So, we finally did it. We booked a trip to Iceland. Seems everyone else we know has already been there, and I’m worried that by the time we get there (June), the locals will be absolutely sick of tourists (if they’re not already) and the pristine land will be seeing the effects of us all tramping around. But rest assured, as semi-seasoned backcountry campers and hikers, we care deeply about not leaving more than a bootprint behind…and we’re going to stay out of the Highlands so the locals don’t have to come rescue us.
And apart from being respectful of the land and such, I feel like I should’ve come from Iceland in another life, with three of my top bands/musicians coming from there (all hail Björk, Sigur Rós, and Mammút!), Old Norse (i.e. pre-Icelandic) being one of my favorite grad courses, Vikings being one of my favorite shows, and Halldór Laxness’ Independent People being my current novel on the go. One thing I do not have though is any clothing from Iceland. According to a recent article on NJAL, Iceland has quite the emerging fashion scene, which really shouldn’t surprise me, given the above examples of culture and art. But up to now I’ve been relatively in the dark, apart from the odd Icelandic label that’s popped up on kOs here and there over the last 6 years (most of which are now defunct). So, I was quite happy to discover a new-to-me Icelandic label, Helicopter, from designer Helga Lilja. The above wool trench in particular stopped me in my tracks, and it’s an absolute stunner. The print says “Við hittumst alltaf aftur” over and over, Icelandic for “We always meet again”, the name of the A/W 15/16 collection. If I get money for Christmas (and it’s still available), I may just have to order one for myself. Or at least get the bodysuit in the same print.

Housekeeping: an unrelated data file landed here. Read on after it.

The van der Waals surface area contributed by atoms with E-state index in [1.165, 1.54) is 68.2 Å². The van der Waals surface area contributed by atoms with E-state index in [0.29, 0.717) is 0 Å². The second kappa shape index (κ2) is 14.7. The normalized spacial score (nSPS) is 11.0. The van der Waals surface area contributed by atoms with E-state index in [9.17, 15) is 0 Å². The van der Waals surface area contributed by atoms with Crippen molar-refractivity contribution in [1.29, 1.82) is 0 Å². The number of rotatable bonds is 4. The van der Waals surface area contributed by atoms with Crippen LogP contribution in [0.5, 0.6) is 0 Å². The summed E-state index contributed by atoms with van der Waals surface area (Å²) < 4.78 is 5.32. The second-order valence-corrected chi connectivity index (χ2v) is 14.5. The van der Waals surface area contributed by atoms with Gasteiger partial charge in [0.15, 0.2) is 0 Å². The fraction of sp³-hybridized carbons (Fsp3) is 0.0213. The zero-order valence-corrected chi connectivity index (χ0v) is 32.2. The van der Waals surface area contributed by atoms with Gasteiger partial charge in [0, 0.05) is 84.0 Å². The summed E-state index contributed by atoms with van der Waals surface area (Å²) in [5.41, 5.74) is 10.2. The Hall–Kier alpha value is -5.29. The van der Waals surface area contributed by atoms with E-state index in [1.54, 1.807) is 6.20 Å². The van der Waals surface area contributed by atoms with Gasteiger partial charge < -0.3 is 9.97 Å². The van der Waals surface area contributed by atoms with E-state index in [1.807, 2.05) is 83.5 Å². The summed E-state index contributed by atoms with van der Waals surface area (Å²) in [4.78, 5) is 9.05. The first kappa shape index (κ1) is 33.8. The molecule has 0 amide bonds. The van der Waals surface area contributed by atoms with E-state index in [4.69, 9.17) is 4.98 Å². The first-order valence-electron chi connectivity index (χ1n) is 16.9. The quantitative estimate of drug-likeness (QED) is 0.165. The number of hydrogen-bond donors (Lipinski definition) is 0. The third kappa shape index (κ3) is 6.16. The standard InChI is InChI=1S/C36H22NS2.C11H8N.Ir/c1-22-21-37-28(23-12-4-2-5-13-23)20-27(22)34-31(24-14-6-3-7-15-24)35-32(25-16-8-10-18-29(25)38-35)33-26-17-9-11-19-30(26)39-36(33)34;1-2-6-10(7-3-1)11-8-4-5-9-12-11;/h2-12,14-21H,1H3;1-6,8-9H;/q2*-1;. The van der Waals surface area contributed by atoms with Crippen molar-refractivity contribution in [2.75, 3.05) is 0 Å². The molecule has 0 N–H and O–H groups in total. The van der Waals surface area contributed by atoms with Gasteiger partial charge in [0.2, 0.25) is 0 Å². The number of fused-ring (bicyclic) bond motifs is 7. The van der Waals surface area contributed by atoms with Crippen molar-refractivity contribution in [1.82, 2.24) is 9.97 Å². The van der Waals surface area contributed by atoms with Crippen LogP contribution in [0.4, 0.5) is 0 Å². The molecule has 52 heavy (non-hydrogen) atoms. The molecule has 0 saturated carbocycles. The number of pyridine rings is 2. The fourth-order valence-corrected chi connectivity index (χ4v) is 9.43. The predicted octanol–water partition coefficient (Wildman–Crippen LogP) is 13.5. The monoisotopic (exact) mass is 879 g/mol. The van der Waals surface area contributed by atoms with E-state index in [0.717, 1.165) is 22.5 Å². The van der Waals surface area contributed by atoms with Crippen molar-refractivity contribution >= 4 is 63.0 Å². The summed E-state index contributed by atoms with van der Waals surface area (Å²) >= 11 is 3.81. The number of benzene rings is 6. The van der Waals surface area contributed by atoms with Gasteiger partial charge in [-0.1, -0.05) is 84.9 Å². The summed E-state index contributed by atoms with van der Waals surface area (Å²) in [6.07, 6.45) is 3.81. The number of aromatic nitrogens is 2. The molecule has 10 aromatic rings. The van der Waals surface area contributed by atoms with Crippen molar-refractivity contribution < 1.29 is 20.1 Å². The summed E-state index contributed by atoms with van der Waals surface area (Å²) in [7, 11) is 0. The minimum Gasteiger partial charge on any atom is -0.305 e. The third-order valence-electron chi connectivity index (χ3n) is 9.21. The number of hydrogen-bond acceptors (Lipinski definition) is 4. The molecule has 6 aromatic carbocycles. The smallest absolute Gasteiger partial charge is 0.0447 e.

There are also some great basics from the A/W 15/16 and S/S 15 collections, one of which I’m sure to lay my hands on when we reach the co-op Kiosk shop in Reykjavik. The merino/alpaca blend unisex sweaters and sweater dresses in particular have caught my eye, in part because of all of Laxness’ literary sheep, and also because the idea behind the pattern is so so good:
“…constructed from the lights from the cardinal buoys. Guiding the sailors to safety on sea. Constant lights come from the North, 6 short then 1 long from the South. 9 short from the west and then 3 short from the East.”
Guide me on home.